DePauw Research on Smiles Gets Worldwide Attention
April 14, 2009
April 14, 2009, Greencastle, Ind. — Research conducted at DePauw University by associate professor of psychology Matthew J. Hertenstein, an alumna, and two of his students is getting worldwide media attention today. "According to scientists it is possible to predict whose marriages will fail by looking at photographs taken decades earlier," begins a story in the London Daily Mail. "Those with the brightest smiles are more than three times as likely to have a strong marriage than those who frown their way through family outings as a child or teenager. Even snaps taken at the age of five yield clues about the path a person's life will take."
The research is published in the new edition of the journal Motivation and Emotion. It was authored by Dr. Hertenstein (pictured at right); Carrie A. Hansel, formerly research coordinator at DePauw's Emotion Lab and 1993 graduate of the University; and 2008 DePauw graduates Alissa M. Butts and Sarah N. Hile, who were students of the professor.
"Smile intensity predicted whether or not participants divorced at some point in their lives," the researchers write. "The less intensely participants smiled, the more likely they would be divorced later in life."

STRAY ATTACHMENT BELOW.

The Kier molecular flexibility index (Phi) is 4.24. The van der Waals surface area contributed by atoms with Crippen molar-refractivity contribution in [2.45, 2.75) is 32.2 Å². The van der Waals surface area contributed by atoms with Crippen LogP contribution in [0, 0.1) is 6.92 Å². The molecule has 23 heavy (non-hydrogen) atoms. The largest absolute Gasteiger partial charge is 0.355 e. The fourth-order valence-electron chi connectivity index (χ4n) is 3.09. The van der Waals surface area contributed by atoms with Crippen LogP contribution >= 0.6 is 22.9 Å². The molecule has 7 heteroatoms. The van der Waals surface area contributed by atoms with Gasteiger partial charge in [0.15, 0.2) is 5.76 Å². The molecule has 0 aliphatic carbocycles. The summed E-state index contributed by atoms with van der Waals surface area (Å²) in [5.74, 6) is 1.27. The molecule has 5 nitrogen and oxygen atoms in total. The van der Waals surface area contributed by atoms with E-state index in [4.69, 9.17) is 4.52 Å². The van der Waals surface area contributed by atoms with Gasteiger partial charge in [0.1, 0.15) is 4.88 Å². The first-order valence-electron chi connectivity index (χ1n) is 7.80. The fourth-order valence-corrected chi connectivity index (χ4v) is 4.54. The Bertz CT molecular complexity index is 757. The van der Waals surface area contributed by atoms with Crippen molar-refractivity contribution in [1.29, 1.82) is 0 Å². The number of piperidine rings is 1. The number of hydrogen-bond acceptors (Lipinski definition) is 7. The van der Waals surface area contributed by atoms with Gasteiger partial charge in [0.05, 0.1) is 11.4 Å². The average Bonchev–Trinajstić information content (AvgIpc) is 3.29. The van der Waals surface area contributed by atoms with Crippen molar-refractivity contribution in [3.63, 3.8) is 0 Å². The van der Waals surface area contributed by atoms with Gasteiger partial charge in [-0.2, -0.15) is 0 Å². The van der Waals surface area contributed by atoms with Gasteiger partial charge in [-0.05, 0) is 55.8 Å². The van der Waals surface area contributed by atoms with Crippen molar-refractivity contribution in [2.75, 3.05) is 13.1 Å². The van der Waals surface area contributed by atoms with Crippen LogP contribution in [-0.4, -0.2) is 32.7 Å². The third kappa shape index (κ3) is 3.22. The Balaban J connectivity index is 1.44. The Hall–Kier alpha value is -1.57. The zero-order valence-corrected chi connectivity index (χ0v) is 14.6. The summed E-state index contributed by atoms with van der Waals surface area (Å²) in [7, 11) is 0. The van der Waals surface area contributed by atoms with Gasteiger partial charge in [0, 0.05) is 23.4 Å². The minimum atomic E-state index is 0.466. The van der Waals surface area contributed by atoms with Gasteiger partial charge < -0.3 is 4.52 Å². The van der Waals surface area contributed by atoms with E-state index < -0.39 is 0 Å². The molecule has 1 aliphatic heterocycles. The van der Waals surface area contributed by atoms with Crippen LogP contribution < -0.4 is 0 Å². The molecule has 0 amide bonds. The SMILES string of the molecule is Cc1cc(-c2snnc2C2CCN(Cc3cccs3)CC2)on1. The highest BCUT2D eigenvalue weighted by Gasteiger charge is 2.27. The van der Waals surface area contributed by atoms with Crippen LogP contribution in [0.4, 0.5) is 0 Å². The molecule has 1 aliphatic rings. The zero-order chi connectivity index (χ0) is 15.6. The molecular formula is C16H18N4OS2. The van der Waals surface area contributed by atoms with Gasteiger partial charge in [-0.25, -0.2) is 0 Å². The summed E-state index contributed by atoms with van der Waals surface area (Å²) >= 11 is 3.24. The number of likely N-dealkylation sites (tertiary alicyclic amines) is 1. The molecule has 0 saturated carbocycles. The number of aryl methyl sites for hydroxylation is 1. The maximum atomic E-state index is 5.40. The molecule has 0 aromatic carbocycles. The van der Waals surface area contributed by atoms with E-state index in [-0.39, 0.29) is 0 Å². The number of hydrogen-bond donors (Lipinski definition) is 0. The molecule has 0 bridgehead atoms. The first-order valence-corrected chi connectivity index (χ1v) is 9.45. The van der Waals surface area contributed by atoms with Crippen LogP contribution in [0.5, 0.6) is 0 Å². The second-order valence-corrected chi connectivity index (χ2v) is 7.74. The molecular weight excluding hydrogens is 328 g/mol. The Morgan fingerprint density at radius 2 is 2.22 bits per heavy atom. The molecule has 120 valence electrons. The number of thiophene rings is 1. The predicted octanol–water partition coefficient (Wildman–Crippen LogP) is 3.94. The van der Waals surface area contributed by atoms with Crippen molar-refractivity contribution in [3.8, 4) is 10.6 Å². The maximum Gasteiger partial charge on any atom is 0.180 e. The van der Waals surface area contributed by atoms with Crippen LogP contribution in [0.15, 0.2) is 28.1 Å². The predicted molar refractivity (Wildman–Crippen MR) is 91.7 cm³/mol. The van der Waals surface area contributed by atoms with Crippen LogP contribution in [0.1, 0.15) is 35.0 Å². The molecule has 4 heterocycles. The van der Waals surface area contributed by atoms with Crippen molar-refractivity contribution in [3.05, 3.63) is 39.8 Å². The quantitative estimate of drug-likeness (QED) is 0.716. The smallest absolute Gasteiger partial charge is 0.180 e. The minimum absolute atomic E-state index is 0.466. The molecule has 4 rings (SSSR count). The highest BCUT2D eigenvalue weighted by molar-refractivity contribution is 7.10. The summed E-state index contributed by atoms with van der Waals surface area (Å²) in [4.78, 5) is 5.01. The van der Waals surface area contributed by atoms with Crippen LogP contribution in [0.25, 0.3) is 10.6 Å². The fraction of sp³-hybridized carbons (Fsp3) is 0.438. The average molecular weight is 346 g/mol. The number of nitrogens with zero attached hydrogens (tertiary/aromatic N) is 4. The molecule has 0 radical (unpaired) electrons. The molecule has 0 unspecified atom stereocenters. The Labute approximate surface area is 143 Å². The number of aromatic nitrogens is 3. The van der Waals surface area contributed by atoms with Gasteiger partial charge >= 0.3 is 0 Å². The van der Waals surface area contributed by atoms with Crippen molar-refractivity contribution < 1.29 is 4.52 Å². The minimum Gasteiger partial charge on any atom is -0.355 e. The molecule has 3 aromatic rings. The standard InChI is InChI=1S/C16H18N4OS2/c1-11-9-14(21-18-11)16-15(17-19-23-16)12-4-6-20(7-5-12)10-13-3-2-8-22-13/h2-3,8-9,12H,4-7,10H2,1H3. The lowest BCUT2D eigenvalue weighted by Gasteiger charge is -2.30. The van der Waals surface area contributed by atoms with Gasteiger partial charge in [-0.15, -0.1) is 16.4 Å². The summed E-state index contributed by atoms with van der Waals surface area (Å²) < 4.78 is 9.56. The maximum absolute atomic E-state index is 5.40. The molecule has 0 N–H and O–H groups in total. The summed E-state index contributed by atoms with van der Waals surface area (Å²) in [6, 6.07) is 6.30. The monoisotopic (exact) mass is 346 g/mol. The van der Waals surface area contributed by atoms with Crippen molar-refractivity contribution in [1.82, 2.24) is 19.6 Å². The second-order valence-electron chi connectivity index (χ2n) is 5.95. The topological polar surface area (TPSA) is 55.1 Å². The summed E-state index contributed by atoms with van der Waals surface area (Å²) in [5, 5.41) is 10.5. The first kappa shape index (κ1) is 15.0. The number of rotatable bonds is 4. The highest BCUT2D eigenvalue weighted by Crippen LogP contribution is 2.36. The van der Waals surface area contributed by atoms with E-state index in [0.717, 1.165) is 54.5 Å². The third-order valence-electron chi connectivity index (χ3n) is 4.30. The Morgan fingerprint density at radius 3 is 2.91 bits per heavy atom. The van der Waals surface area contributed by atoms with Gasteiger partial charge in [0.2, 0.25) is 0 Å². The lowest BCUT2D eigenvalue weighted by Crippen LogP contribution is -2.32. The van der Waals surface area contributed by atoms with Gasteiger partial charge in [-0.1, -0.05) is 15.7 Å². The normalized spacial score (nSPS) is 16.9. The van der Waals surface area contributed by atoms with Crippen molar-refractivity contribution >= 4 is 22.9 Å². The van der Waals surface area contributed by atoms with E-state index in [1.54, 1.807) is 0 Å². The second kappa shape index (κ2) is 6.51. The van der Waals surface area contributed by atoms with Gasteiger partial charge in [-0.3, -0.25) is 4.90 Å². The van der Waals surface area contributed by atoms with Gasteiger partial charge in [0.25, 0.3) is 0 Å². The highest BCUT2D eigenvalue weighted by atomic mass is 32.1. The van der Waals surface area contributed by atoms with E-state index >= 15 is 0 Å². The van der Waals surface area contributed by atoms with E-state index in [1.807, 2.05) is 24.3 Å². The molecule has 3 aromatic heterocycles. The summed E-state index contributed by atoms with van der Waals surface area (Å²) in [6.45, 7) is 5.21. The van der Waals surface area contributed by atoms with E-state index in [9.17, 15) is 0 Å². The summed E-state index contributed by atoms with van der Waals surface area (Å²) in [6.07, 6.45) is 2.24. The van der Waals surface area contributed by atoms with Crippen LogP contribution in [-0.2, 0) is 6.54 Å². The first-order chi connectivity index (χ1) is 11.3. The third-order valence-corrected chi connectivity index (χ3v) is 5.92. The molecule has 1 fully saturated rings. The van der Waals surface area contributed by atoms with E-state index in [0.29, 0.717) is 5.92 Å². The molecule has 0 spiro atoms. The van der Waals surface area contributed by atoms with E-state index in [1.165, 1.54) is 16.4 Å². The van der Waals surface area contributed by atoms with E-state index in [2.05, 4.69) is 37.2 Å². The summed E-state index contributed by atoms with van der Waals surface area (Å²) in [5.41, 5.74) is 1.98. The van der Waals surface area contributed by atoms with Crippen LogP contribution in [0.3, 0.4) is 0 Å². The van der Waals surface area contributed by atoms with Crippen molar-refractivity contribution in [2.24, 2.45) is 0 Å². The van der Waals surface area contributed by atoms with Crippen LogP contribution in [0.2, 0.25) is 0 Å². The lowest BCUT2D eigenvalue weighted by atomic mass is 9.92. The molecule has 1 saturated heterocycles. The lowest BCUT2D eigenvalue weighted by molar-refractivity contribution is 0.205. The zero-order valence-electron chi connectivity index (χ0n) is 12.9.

The text continues, "To make the link, the researchers asked almost 650 adults for pictures taken during their final year of school and rated the brightness of their smiles. The men and women ranged in age between 21 and 87, meaning some of the snaps were 70 years old. The scientists, from DePauw University in Indiana, then asked the volunteers if they had ever been divorced -- and matched their answers with the data on their smiles. Those with the weakest smiles were more than three times as likely to have been through a divorce than those who beamed their way through their teenage years," reports the Daily Mail.
"Maybe smiling represents a positive disposition towards life," Dr. Hertenstein says in an article posted today at MSNBC.com. "Or maybe smiling people attract other happier people, and the combination may lead to a greater likelihood of a long-lasting marriage. We don't really know for sure what's causing it."
Last month, Professor Hertenstein authored an op-ed column which examined the downsides of American society's increasing discouragement of touch.
Research conducted by Hertenstein and his students at DePauw has previously been featured in American Baby and Prevention magazines, on the Canadian Broadcasting Corporation's program, The Nature of Things, in Sunrise magazine and the Toronto Sun, and on National Public Radio.
"Decades of research has been done on the face and the voice and the distinct emotions that they communicate," reported NPR's Michelle Trudeau. "But touch had been relatively neglected by researchers until Hertenstein stepped in and began his experiments."
Visit Dr. Hertenstein's Emotion Lab online by clicking here.Back